LOWELL — An outreach worker and a police officer pick their way, step by careful step, between the crumbling edge of a murky industrial canal and a graffiti-scarred row of rusted railroad cars.
This is their outdoor office, a desperate, hidden place where opioid addicts live and die. It’s also a place where outreach worker Louie Diaz and patrolman Kevin Garneau try to bring hope to those without any.
Failure is part of the job description.
“At times, it seems that there are more people relapsing and dying than getting clean and staying out of jail,” said Diaz, a former heroin addict who spent time in prison.
Diaz and Garneau are partners in a Lowell outreach program that seeks out addicts, including the homeless and recent prisoners, in a gritty, street-level effort to turn their lives around by connecting them with treatment and other services.
The need is glaring in Lowell. The city has recorded 50 suspected opioid deaths this year, already surpassing the 46 fatalities it totaled in 2015, police said.
Persuading addicts to get help is often a Herculean task. Many are leery of shelters and halfway houses, some are avoiding probation officers, and still others are so tethered to heroin that summoning whatever willpower they have left is impossible.
“I get discouraged all the time,” Diaz said.
Still, Diaz goes out nearly every day, clambering over stacks of corroding pipes or along ridges near the Merrimack River to check on dozens of addicts he knows by name. Garneau is the wiry wingman, and together they do the grunt work that many well-intentioned treatment workers rarely do: meeting homeless addicts in the chaos where they live.
They step over exposed needles from used syringes. They pass dozens of discarded alcohol swabs. The tawdry evidence of addiction is never far away.
“I don’t give up on them. I call it watering the seed,” said Diaz, a 48-year-old who works for Lowell House, a nonprofit organization that offers addiction services. He, Garneau, and Lowell firefighter Kevin Jones have partnered in the Community Opioid Outreach Program, which has been operating full time for about six months.
On a recent day, Diaz and Garneau allowed a reporter and photographer to accompany them on their daily rounds, including a trek down a densely wooded path not far from the University of Massachusetts Lowell. Somewhere in there lived a group of intravenous heroin addicts, and small markers tied around two trees signaled the beginning of a barely discernible trail to their makeshift shelters.
At the top of a rise, in a flat space ringed by tents and tarps, the addicts sat in a cluster on plastic chairs. The small group faced a small fire, smoldering in the middle of a warm day, as Diaz and Garneau approached.
The pleasantries ended quickly. Jimmy Snow, a 53-year-old, held out his arm and asked if a large sore was infected. Garneau put on a pair of gloves and slowly traced a large area that had become swollen.
“Yeah, it’s infected,” Garneau said.
“I didn’t think it was,” Snow replied.
“You need to go to the hospital for that,” Diaz added.
“Make sure you go,” Garneau said. “If not, I’m going to send you to the hospital, one way or another.”
That blend of compassion and firmness is part of a diverse tool kit that Garneau and Diaz pick from. On this day, empathy and advice routinely come first. But Garneau also can seek an involuntary court-ordered commitment if needed.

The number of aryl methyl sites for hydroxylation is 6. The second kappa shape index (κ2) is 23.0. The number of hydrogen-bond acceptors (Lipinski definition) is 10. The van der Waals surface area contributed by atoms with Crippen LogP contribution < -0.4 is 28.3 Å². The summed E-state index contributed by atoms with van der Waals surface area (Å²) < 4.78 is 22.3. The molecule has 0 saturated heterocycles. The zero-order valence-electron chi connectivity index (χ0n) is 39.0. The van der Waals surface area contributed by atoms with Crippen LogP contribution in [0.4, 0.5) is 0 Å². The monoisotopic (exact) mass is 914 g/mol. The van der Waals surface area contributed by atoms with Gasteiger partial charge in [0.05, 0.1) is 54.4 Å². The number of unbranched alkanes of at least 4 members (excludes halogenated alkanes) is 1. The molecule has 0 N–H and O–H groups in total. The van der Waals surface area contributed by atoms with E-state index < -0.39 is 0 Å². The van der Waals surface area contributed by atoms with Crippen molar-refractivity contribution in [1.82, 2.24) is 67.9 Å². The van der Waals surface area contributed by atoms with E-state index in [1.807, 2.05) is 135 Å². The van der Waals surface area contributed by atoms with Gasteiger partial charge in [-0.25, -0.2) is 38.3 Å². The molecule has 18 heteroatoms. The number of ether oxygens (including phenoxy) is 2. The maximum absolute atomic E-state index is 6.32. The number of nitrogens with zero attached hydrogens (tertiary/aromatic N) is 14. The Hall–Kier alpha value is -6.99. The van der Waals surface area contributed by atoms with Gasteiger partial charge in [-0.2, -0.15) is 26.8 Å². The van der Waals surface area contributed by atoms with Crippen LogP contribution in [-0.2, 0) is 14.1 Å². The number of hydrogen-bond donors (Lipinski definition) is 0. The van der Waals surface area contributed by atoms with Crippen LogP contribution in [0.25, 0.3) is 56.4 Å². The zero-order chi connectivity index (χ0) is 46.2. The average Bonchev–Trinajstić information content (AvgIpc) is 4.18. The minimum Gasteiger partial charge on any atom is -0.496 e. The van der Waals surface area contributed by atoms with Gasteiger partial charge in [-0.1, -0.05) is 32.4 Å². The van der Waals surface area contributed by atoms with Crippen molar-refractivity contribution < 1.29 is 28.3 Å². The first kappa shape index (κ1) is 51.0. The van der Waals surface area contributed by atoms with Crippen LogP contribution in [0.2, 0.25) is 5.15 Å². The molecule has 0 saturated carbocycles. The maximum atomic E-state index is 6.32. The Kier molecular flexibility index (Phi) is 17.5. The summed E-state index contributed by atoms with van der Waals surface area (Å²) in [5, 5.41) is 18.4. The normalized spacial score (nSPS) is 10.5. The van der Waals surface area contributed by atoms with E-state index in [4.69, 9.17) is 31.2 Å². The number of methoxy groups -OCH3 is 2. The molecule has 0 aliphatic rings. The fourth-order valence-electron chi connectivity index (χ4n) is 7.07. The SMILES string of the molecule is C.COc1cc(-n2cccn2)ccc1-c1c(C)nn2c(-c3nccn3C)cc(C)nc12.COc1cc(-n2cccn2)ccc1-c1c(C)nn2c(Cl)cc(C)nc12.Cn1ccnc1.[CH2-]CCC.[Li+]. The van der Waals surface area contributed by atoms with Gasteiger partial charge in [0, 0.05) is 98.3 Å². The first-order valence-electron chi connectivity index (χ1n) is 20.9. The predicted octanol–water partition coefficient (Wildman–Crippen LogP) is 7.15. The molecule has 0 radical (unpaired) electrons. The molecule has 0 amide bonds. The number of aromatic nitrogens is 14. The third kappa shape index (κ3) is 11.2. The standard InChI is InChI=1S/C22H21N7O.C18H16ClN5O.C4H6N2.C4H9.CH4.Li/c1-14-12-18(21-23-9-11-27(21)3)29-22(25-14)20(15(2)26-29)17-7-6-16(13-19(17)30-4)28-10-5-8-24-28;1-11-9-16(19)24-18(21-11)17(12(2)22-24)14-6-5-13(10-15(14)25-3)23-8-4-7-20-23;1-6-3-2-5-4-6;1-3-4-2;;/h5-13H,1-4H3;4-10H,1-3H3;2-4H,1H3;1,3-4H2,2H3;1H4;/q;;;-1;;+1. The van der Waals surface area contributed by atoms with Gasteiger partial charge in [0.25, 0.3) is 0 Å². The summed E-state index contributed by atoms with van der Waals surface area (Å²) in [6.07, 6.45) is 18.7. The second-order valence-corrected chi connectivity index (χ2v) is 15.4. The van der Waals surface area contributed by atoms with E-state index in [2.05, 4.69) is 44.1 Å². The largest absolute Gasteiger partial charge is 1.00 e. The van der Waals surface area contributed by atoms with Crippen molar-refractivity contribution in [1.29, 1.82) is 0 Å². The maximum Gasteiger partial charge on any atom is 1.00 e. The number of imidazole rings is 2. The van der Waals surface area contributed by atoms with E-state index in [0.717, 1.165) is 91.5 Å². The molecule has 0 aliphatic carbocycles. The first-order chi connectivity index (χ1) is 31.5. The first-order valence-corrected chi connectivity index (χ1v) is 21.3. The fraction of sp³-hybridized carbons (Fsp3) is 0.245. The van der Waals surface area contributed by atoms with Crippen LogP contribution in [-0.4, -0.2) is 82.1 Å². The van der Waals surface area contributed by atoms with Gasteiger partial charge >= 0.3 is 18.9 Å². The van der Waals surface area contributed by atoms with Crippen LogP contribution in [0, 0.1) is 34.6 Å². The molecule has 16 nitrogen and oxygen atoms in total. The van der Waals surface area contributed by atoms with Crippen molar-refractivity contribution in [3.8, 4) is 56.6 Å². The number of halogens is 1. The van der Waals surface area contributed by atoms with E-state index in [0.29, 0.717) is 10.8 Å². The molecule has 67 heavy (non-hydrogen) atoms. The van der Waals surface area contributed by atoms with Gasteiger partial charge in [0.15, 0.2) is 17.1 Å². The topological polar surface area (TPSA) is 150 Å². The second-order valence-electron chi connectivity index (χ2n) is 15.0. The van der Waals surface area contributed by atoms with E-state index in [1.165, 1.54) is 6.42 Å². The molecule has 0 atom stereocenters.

“I’m not going to let someone die out here,” Garneau said.
But addicts in Lowell are dying steadily, despite the pair’s efforts. Diaz has stored photos on his smartphone of 44 people who have been killed by opioid overdoses in recent years. There are young people and older victims. Men and women. Many are smiling, apparently happy — if only for a moment.
There also is a photo of a middle-aged man, dead in his tent, who had spoken with Diaz only days before.
“I know them all,” Diaz said.
Diaz tries to head off the worst by working with inmates before their release from the Middlesex House of Correction in Billerica. He talks about temptations they will face and services they can use to stay sober, get on their feet, and find work.
Diaz even will show up in the jail’s parking lot and drive a newly released inmate to a halfway house, helping preempt the temptation to revert instantly to bad habits.
Diaz’s work at the jail and in the community have been highlighted in “Beyond the Wall,” a documentary film released this year.
“Louie has walked in their shoes. He has a master’s degree in life, and they listen a lot more to him than me,” said Sean McAdam, a retired superintendent of the Middlesex House of Correction.
The potential for intervention is enormous.
About 80 percent of inmates who enter state prison, for example, report that they are addicted — whether to opioids, other drugs, or alcohol, according to Leslie Walker, executive director of Prisoners’ Legal Services, which provides civil legal assistance to Massachusetts inmates.
Diaz often struggles with disappointment. “I went to church last night,” he said, “and I was thinking, ‘Is it worth it? Am I making a difference?’ ” But his persuasion and persistence occasionally pay off.
As Diaz left the campsite and its dying fire, a voice called after him in Spanish. It was Eduardo DeJesus, a quiet man with an open face who was strung out on heroin. DeJesus had lost weight recently, and he also had forgotten his 52nd birthday the day before.
But now, after speaking to Diaz, something clicked. He watched Diaz walk halfway down the slope and followed for a few steps.
Diaz heard his voice and turned.
“I’ll call you for help,” DeJesus said.
Diaz smiled. “That,” he said to a companion, “is called watering the seed.”